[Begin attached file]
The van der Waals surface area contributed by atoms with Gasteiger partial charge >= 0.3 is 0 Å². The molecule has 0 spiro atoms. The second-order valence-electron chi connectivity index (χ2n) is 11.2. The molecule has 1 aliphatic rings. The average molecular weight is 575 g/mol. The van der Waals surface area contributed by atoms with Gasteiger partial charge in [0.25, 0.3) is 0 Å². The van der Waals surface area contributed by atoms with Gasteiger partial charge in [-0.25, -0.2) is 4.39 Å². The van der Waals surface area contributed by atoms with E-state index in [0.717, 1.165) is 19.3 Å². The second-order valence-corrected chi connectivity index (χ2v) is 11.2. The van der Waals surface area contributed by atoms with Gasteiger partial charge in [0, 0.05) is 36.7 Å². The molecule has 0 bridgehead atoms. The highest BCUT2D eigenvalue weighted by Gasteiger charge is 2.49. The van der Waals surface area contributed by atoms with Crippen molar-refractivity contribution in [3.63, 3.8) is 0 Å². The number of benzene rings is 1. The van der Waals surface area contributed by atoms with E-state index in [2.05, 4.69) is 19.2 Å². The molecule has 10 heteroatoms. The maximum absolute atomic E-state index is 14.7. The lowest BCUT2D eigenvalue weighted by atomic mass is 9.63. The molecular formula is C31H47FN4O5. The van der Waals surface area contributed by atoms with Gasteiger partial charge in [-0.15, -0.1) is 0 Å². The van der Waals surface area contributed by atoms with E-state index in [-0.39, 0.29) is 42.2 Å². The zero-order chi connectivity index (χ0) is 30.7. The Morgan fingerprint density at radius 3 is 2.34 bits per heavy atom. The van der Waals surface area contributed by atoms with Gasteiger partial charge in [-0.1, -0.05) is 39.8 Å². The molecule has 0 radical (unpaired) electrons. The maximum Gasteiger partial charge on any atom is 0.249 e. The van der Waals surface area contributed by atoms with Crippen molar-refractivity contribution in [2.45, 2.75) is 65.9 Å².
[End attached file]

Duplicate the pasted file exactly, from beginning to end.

The van der Waals surface area contributed by atoms with Gasteiger partial charge >= 0.3 is 0 Å². The molecule has 0 spiro atoms. The second-order valence-electron chi connectivity index (χ2n) is 11.2. The molecule has 1 aliphatic rings. The average molecular weight is 575 g/mol. The van der Waals surface area contributed by atoms with Gasteiger partial charge in [0.25, 0.3) is 0 Å². The van der Waals surface area contributed by atoms with Gasteiger partial charge in [-0.25, -0.2) is 4.39 Å². The van der Waals surface area contributed by atoms with E-state index in [0.717, 1.165) is 19.3 Å². The second-order valence-corrected chi connectivity index (χ2v) is 11.2. The van der Waals surface area contributed by atoms with Gasteiger partial charge in [0, 0.05) is 36.7 Å². The molecule has 0 bridgehead atoms. The highest BCUT2D eigenvalue weighted by Gasteiger charge is 2.49. The van der Waals surface area contributed by atoms with Crippen molar-refractivity contribution in [3.63, 3.8) is 0 Å². The number of benzene rings is 1. The van der Waals surface area contributed by atoms with E-state index in [2.05, 4.69) is 19.2 Å². The molecule has 10 heteroatoms. The maximum absolute atomic E-state index is 14.7. The lowest BCUT2D eigenvalue weighted by atomic mass is 9.63. The molecular formula is C31H47FN4O5. The van der Waals surface area contributed by atoms with Gasteiger partial charge in [-0.15, -0.1) is 0 Å². The van der Waals surface area contributed by atoms with E-state index in [-0.39, 0.29) is 42.2 Å². The zero-order chi connectivity index (χ0) is 30.7. The Morgan fingerprint density at radius 3 is 2.34 bits per heavy atom. The van der Waals surface area contributed by atoms with Gasteiger partial charge in [-0.1, -0.05) is 39.8 Å². The molecule has 0 radical (unpaired) electrons. The maximum Gasteiger partial charge on any atom is 0.249 e. The van der Waals surface area contributed by atoms with Crippen molar-refractivity contribution in [2.45, 2.75) is 65.9 Å².